Clear my eyes, make me wise
Everything about this sweater was fated.
For the last six months, ever since I set up my wall cube unit to hold my yarn stash, I’ve periodically brushed up against the softest yarn I own, this bulky alpaca. It felt like spun silk, like cotton candy. It was light as a cloud. It was stacked in the front of the bulky yarn shelf, and so every time I squeezed past it to grab a circular cable off the wall or to work on my Singer Featherweight, a hank or two fell softly to the ground, with the barest, snowlike “thwmp.”
While I was digging out my Blackstone Tweed to start work on the DROPS waistcoat, I knocked it over again. And when I picked it up, I made a promise to myself: That’s next.
Now to find a pattern. Originally I had earmarked this yarn for a large wrap, but such a thing didn’t seem particularly practical with the winter as mild as it had been. I advanced-pattern-searched through pages and pages of patterns for bulky yarn that take less than 750 yards. The “bulky” part seemed destined to defeat me. As much as I am attracted to the big scale of chunky knits, I am not a petite person, and I dreaded adding bulky to my already generously proportioned torso.
And then I saw a pattern that didn’t look bulky at all. A vest with cap sleeves, lengthened past the hips and gently flaring at the edge. I examined the sizing and the yardage, and realized that I had plenty of yarn. Short-sleeved sweaters had worked out very well for me in my last few outings, and it seemed like the perfect solution for this not-very-cold season. The capper? Although the pattern cost money, it turned out I had already saved it to my Ravelry library at some earlier date when it was free. Clearly, this was meant to be.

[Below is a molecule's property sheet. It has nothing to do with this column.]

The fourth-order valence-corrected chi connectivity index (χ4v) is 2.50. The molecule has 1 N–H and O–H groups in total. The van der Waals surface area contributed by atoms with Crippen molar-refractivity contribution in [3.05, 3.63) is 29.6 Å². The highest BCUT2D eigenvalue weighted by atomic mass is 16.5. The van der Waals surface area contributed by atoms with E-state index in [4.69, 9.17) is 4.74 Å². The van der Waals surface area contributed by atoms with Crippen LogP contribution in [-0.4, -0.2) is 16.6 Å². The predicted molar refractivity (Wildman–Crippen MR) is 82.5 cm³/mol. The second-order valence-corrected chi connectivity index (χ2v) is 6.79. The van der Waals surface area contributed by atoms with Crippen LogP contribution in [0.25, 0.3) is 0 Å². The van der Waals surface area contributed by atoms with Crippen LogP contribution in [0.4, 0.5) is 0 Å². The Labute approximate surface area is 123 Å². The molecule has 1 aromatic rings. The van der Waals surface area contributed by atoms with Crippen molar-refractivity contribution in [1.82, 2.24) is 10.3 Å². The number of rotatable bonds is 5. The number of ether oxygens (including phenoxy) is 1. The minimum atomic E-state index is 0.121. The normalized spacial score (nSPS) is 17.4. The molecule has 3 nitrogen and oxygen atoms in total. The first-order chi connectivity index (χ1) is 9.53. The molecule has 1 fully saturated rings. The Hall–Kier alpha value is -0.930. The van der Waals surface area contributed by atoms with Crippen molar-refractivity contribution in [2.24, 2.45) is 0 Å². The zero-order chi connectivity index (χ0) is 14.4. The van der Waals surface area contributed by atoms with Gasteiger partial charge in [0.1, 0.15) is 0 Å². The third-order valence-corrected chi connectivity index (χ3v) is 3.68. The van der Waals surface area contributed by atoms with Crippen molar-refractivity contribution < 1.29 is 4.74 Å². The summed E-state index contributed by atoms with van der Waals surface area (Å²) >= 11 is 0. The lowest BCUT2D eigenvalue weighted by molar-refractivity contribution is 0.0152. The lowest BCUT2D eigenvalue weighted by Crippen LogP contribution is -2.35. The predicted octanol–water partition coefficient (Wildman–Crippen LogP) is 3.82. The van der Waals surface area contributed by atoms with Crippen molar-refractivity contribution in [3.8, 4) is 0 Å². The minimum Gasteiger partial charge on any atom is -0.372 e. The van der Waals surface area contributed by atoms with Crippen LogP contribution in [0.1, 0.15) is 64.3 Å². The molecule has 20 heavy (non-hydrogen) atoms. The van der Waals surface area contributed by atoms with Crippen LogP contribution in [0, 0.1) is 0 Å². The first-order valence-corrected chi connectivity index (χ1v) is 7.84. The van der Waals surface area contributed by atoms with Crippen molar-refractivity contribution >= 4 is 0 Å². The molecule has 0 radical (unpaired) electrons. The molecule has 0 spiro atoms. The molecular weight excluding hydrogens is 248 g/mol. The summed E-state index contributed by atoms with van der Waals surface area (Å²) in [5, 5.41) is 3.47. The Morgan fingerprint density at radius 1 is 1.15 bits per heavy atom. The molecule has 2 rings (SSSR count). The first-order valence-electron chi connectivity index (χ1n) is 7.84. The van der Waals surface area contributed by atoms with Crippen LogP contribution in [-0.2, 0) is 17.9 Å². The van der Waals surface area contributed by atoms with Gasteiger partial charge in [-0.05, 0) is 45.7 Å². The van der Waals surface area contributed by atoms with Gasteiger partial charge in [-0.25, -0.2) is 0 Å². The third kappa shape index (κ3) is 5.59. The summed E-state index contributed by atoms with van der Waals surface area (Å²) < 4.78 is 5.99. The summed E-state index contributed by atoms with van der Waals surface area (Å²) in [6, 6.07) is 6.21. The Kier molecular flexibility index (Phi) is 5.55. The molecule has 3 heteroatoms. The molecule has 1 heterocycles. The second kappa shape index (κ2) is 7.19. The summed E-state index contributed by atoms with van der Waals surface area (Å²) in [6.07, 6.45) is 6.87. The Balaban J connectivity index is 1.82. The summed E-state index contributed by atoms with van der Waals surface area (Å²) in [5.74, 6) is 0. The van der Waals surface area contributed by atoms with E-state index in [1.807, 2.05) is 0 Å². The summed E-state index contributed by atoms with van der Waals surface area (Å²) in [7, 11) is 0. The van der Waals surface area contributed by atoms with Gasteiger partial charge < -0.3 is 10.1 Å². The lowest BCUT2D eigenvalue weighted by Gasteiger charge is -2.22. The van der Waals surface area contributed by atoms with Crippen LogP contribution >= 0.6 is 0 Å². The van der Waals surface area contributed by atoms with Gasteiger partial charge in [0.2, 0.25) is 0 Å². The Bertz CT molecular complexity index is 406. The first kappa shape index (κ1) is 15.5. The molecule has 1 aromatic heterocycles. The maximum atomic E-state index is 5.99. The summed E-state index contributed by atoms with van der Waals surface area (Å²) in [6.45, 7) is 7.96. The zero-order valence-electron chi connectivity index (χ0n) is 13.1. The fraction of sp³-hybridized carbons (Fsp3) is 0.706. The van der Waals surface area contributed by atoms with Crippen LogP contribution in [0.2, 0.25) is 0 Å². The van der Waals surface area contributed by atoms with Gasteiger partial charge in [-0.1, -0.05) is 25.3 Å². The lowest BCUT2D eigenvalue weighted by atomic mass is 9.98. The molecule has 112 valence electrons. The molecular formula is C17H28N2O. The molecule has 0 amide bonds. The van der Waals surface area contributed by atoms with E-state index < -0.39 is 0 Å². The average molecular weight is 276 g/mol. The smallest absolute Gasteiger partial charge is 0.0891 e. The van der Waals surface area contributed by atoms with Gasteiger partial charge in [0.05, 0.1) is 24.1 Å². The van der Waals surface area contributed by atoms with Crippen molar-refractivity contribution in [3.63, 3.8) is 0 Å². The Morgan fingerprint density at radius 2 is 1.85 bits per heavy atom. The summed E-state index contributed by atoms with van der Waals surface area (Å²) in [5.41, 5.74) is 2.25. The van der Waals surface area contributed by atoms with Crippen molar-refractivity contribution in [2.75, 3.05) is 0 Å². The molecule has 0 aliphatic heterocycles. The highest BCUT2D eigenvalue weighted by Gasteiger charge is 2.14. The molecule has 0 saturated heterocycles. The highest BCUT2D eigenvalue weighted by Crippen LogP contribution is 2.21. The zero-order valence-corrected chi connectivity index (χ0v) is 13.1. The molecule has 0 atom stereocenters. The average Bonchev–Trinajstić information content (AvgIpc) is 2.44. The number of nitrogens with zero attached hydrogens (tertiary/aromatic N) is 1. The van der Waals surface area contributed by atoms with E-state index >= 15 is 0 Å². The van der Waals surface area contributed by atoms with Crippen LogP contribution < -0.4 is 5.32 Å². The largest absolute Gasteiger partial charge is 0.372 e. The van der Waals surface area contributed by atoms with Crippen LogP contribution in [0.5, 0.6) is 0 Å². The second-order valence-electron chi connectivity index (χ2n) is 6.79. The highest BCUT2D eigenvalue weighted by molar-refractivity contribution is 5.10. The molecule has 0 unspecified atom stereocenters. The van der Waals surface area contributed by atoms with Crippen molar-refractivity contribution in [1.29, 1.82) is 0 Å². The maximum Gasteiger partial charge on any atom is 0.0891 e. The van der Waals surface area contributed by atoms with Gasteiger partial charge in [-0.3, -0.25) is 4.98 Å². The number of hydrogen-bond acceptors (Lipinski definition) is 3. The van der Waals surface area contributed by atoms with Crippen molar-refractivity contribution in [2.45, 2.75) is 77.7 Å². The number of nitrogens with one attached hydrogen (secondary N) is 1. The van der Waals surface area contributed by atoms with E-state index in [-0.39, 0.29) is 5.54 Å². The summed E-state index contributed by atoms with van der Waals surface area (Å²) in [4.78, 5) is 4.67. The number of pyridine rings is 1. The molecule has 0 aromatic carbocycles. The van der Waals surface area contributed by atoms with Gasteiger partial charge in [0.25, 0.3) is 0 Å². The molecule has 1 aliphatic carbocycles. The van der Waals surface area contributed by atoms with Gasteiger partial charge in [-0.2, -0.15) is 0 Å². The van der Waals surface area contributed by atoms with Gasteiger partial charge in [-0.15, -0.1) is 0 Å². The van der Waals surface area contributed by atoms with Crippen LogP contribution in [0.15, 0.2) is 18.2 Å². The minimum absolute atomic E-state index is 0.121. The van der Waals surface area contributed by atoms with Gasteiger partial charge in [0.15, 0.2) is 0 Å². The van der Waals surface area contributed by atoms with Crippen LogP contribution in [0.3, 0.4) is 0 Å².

The construction is so clever that I had to tamp down my urge to understand what part I was knitting and just trust the designer to lead me right. It’s knit sideways starting at the center back and right front edge and going to the right armscye, then folded over at the shoulder and seamed up to the underarm. Then undo the provisional cast-on at the back and start there and at the left front, going toward the left armscye before folding the front down to seam up the left side. A few short rows to shape the sleeve caps, a minimal collar to be picked up and knit, and you’re done. The front bands, including the buttonholes, are integrated as you begin each side and proceed toward the side seams.
But what makes this such a surprisingly flattering piece is the sweep and length. Short rows create graceful flares on both back and front panels. Nothing about the way it hangs or clings says “bulky”; only the size of the stitches gives it away.
Fate brought us together. I can’t imagine loving it more.